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5 Bad Habits Costing You Sales With Architects

We pick apart some common mistakes that can hold good companies back from achieving success.

Paul Keskeys Paul Keskeys

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We’re not judging you, honestly.

Everyone has bad habits, especially when it comes to business. We stick to routines that aren’t the most efficient, or getting so embedded in our work that we forget to consider alternative strategies that may be more effective. That is why — as painful as it might be — it is worth taking some time to pick apart common mistakes that can hold good companies back from making sales and achieving success.

Mark Mitchell of Whizard Strategy — a specialist consultant in sales and marketing for building material manufacturers — is a master at this. With fearless candor, Mitchell calls manufacturers out on their business errors and highlights focus areas that can help bring new customers in and keep existing ones happier. Using his viewpoints as a base, here are five classic habits that building-product manufacturers should aim to break in order to keep their company relevant to architects:

Bad habit 1: Forever expanding the product line.

Is it important to keep innovating and move with industry trends to remain a fresh choice for architects? Absolutely. But be wary of allowing your product range to spiral out of control over the years — it is possible to provide too much choice for designers, making it more difficult for them to decipher which of your products is truly an ideal fit for their project.

“If you have legacy products that are now a small part of your overall sales, cut them,” says Mitchell. It is vital to do regular reviews of every product in your range, calculating return on investment for each. If retiring the older, less profitable products gives your newer, higher-performing products the chance to take the spotlight, then be brave — architects will appreciate that your company moves with the times.

KATERRA factory; image via Medium

Bad habit 2: Thinking only about the present.

“Don’t stick your head in the sand and wait to become irrelevant,” urges Mitchell. His view is that, far too often, building-product manufacturers get stuck in their routines with sales and marketing. They rely too heavily on their existing list clients, not realizing that the construction landscape is shifting around them.

Mitchell’s go-to example of this is KATERRA, a pioneering company that creates pre-fabricated buildings from scratch, thereby expediting the construction process. KATERRA could be viewed as an existential threat to many building-product manufacturers, but if they learn everything they can about a company like this, they can establish how to either compete or collaborate with them. Always keep an eye on future trends, and consider how your company can be a key part of the “revolution”.

Bad habit 3: Being obsessed with competitors.

“Most building material manufacturers are too focused on their competition and not enough on their customers,” says Mitchell. Because of this, many manufacturers have a tendency to focus on lowering costs rather maximizing the quality of their product. The fear is that potential clients will always opt for the least expensive way to achieve their goal. But good value comes in many forms — not just a low cost per unit.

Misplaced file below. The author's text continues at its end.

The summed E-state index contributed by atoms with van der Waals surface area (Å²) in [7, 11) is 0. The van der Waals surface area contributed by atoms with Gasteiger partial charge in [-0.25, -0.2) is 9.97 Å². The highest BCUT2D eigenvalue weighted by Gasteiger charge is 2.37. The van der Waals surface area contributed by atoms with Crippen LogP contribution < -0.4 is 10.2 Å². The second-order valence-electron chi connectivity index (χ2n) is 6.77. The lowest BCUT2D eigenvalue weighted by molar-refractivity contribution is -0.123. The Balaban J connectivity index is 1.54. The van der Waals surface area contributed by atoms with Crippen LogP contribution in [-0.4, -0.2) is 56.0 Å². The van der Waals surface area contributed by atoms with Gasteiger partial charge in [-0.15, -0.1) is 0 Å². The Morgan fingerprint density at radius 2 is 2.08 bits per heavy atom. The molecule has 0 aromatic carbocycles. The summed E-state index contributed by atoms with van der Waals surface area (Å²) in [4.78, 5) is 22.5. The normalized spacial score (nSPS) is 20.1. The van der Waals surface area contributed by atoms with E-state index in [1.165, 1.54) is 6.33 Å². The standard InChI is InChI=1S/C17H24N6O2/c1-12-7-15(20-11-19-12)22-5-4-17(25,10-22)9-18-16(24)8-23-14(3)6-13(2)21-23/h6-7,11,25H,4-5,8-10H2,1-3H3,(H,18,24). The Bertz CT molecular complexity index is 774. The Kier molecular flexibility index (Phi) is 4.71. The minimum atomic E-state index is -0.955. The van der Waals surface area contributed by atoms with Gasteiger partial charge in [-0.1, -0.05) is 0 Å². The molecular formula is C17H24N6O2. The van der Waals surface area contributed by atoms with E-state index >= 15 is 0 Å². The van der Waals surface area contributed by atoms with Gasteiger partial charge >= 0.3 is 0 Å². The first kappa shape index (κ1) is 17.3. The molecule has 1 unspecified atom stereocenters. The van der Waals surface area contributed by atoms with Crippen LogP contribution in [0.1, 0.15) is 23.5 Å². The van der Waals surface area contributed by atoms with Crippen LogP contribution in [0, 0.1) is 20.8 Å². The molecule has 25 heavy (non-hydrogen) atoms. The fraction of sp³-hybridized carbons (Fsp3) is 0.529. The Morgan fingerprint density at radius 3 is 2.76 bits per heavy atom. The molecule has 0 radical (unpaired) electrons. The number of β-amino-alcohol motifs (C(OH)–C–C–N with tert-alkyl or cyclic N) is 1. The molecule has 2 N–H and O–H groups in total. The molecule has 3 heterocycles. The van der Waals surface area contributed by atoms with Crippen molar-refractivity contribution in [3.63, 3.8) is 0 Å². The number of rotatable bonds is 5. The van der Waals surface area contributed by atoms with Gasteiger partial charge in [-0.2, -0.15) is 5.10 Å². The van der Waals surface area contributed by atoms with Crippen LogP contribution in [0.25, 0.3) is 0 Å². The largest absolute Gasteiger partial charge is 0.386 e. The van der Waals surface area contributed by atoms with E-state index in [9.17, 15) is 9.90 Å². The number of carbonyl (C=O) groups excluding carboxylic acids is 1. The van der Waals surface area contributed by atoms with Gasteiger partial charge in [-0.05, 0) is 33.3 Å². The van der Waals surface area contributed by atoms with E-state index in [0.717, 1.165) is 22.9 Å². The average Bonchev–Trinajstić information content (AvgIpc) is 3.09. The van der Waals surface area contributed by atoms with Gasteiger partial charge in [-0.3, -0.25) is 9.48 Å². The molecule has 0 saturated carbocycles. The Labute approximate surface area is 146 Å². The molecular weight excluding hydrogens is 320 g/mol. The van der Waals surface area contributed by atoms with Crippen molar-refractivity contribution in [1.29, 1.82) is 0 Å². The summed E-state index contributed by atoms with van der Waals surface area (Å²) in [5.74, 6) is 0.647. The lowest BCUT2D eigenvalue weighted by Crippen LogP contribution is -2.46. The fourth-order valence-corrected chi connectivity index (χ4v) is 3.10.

Improving customer service can lead manufacturers to win more commissions without having to lower any of their prices. The key is to focus on what your clients want, what their priorities are, what makes them tick. If you can help architects in their design challenges with great knowledge and guidance, they (and their client) will come to view you as indispensable. Suddenly, your competition becomes irrelevant.

Neocon East; image via Neocon

Bad habit 4: Ignoring competitors.

As dangerous as obsessing over your competitors, discounting them can also cost you. Analyzing the approach of competitors can reveal not just what they are doing well (strategies you can copy) but also where they are weak (areas you can take advantage of). Mitchell does extensive “reconnaissance” on his client’s competitors.

“I don’t just check out competitors’ trade show exhibits,” said Mitchell. “I also study their website. I look at whether they are using social media and how. I analyze their SEO. Do they have a blog or engage in content marketing, and how good is it?” The key here is to be open minded. It is possible that your competitors are doing certain things better than you. Learn from them and you are more likely to overtake them.

Bad habit 5: Sticking with the status quo.

If you have a tried and tested formula that has resulted in sales then it may make sense to continue with that strategy. But all too often, manufacturers take this too far, avoiding the risks of new approaches and subsequently missing out on key opportunities in the industry.

“The building materials industry is ten years behind most other industries in marketing,” asserts Mitchell. He attributes this view to many things, from the industry’s lack of courage in leadership positions to manufacturer’s aversion to innovating online. Whatever your stance, it is clear that dynamism is vital to success in construction. Don’t be afraid to implement new sales and marketing strategies. Test, learn from and then optimize those strategies. In the end, brands that adapt will thrive.

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Top image: iStock, credit: Palladadesign